It was 2015, days after the U.S. Supreme Court ruled same-sex couples have the same rights and responsibilities as different-sex couples to marry. Tennessee hardware store owner Jeff Amyx was not putting up with that, so instead he put up a sign saying, “No Gays Allowed,” and told folks he was banning “the homosexual people.” (Image above from 2015.)
Shortly after, Amyx replaced it with a sign that took a bit more of a “legal” tone: “We reserve the right to refuse service to anyone who would violate our rights of freedom of speech & freedom of religion.”
He wants you to know he doesn’t hate gays, he hates sin, by the way.
And, “on Monday, Amyx posted a sign saying ‘No Gays Allowed’ at his store again,” Syrause.com reports.
This week’s Supreme Court ruling in favor of an anti-gay Christian baker prompted Amyx to post the new “No Gays Allowed” sign, because why not? Amyx, a Baptist minister, told WBIR that after the cake baker’s win, he’s seeing “a ray of sunshine” and a “great win.”
Which has emboldened him once again.
“This is ‘happy days’ for Christians all over America, but dark days will come,” Amyx warned this week. “Christianity is under attack. This is a great win, don’t get me wrong, but this is not the end, this is just the beginning,” he claims, of the supposed war on Christians.
Back in 2015 when marriage equality became the law of the land Amyx was certain he and his fellow Christians were being persecuted. (Despite selling bumper stickers in his shop that read, “Choose God or Gays,” Amyx may be surprised to learn that many gay people are also Christians.)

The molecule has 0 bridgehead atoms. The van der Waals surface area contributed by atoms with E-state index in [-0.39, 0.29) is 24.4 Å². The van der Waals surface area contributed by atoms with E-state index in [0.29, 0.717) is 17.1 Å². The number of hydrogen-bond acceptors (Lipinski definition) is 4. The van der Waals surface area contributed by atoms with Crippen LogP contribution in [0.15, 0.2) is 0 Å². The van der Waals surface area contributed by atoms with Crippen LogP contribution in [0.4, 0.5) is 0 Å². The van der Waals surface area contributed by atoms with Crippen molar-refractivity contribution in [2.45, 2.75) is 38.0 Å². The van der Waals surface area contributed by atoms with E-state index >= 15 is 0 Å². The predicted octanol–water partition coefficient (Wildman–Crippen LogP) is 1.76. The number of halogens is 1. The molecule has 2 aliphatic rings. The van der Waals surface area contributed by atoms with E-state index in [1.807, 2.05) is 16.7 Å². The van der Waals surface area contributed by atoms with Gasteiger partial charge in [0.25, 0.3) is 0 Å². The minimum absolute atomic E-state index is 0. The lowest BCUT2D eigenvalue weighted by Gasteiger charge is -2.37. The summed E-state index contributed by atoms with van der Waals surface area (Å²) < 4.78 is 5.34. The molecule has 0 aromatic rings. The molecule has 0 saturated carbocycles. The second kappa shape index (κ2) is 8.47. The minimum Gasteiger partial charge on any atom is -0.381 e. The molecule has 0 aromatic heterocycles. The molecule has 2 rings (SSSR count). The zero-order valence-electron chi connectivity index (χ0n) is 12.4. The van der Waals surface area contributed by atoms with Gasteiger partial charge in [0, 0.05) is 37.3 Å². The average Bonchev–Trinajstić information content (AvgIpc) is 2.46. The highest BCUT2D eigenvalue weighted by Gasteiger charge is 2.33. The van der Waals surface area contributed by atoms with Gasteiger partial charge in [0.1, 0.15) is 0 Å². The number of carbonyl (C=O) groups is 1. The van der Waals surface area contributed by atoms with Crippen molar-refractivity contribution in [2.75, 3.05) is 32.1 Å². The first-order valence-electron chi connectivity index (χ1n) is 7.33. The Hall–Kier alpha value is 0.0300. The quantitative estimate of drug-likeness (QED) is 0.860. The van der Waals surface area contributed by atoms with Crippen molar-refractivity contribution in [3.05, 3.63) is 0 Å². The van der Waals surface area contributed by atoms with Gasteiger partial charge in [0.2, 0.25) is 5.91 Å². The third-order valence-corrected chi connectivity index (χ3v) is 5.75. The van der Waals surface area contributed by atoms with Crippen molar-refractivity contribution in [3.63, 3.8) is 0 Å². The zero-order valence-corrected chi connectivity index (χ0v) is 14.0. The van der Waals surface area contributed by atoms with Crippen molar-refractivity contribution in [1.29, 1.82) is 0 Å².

“They gladly stand for what they believe in, why can’t I? They believe their way is right, I believe it’s wrong. But yet I’m going to take more persecution than them because I’m standing for what I believe in,” Amyx said then.
Here’s WBIR’s interview with Amyx this week:
A number of Democrats running for president are kind of weird about food
The New York Times has posted a series of short videos of the Democratic candidates for president answering important questions, like what they propose to do about our broken health care system and just how crooked Donald Trump is. Because campaign coverage demands candidates be allowed “human” (debatable!) moments, the Times also asked the participating candidates about their go-to comfort foods on the campaign trail.
Texas gained almost nine Hispanic residents for every additional white resident last year
The gap between Texas’ Hispanic and white populations continued to narrow last year when the state gained almost nine Hispanic residents for every additional white resident.
With Hispanics expected to become the largest population group in Texas as soon as 2022, new population estimates released Thursday by the U.S. Census Bureau showed the Hispanic population climbed to nearly 11.4 million — an annual gain of 214,736 through July 2018 and an increase of 1.9 million since 2010.
The white population, meanwhile, grew by just 24,075 last year. Texas still has a bigger white population — up to 11.9 million last year — but it has only grown by roughly 484,000 since 2010. The white population’s growth has been so sluggish this decade that it barely surpassed total growth among Asian Texans, who make up a tiny share of the total population, in the same time period.
Ken Paxton’s criminal trial has been pending for nearly four years: Here’s a timeline of his legal drama
Since his criminal indictment in July 2015, the Texas attorney general has seen delay after delay in his case, including a side dispute over prosecutor pay that has derailed the prosecution for well over a year.
Texas Attorney General Ken Paxton has been under a legal cloud for years, awaiting trial on felony securities fraud charges. But since his criminal indictment in July 2015, Paxton has seen delay after delay in his case, including a side dispute over prosecutor pay that has derailed the prosecution for well over a year. With the charges dogging him, he narrowly won reelection in 2018.